Lindsay Doran

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Lindsay Doran
Born c. 1949 (age 67–68)[1]
Los Angeles
Nationality American
Alma mater University of California, Santa Cruz
Occupation Producer
Years active 1984–present
Spouse(s) Rodney Kemerer[2]
Parent(s) D. A. Doran
Marion Avery

Lindsay Doran (c. 1949) is an American film producer and studio executive who has worked on such films as This Is Spinal Tap, Ferris Bueller's Day Off, Sense and Sensibility, Stranger Than Fiction, and Nanny McPhee.[3]

Early life[edit]

Much of Doran's family has worked in the Hollywood film industry. She was born to D. A. Doran, a 55-year-old veteran Hollywood executive producer.[4][5] Her mother, Marion Avery, began her career in film as a script typewriter for Preston Sturges before marrying D.A., and later became head of the play department at Columbia Pictures.[6] Doran also has a brother, Daniel, a publicist whose work includes the 1968 film 2001: A Space Odyssey.[4] She recalled, "[Film] was all around me and what I saw was people who loved it and people who did not have to compromise who they were to be successful in the movie business."[5] D.A. used to provide his daughter with screenplays and short stories, asking her opinion on whether they could be adapted into good films.[1]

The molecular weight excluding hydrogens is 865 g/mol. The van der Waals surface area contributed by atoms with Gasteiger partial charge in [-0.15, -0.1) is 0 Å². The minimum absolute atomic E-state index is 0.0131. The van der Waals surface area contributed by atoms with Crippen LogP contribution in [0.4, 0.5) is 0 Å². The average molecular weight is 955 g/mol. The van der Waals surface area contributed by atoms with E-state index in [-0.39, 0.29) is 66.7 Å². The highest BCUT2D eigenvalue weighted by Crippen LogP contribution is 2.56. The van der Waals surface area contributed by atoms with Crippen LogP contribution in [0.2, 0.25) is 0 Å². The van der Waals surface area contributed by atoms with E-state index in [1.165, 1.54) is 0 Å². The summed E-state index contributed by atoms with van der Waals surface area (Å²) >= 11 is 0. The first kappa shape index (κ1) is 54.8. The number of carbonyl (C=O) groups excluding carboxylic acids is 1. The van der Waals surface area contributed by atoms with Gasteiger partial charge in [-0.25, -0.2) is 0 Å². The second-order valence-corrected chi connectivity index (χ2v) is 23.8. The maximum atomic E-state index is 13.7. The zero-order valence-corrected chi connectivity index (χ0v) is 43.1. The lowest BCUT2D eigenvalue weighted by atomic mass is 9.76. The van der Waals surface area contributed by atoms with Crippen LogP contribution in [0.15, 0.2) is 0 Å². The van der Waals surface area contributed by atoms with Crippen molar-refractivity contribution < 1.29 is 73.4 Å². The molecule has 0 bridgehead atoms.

In 1967, Doran began attending Barnard College, an all-women liberal arts college in New York City.[7] There, she studied English literature but due to financial constraints she transferred after her first year to University of California, Los Angeles. After three semesters, Doran then transferred to University of California, Santa Cruz, taking "courses in dance, art history, music and architecture."[1] Upon graduating, she moved to London in 1971. She explained of the experience, "I thought I wanted to live there forever, but I couldn't get a visa. I did some writing for film encyclopedias. I had a flat with no heat in Earl's Court and a lot of free time, so I spent most of it in the Brompton Road library. I'd pick an author and read everything."[1] It was in London that she acquired a love of Jane Austen and her works, especially Austen's first published novel, Sense and Sensibility.[1]

Career in film industry[edit]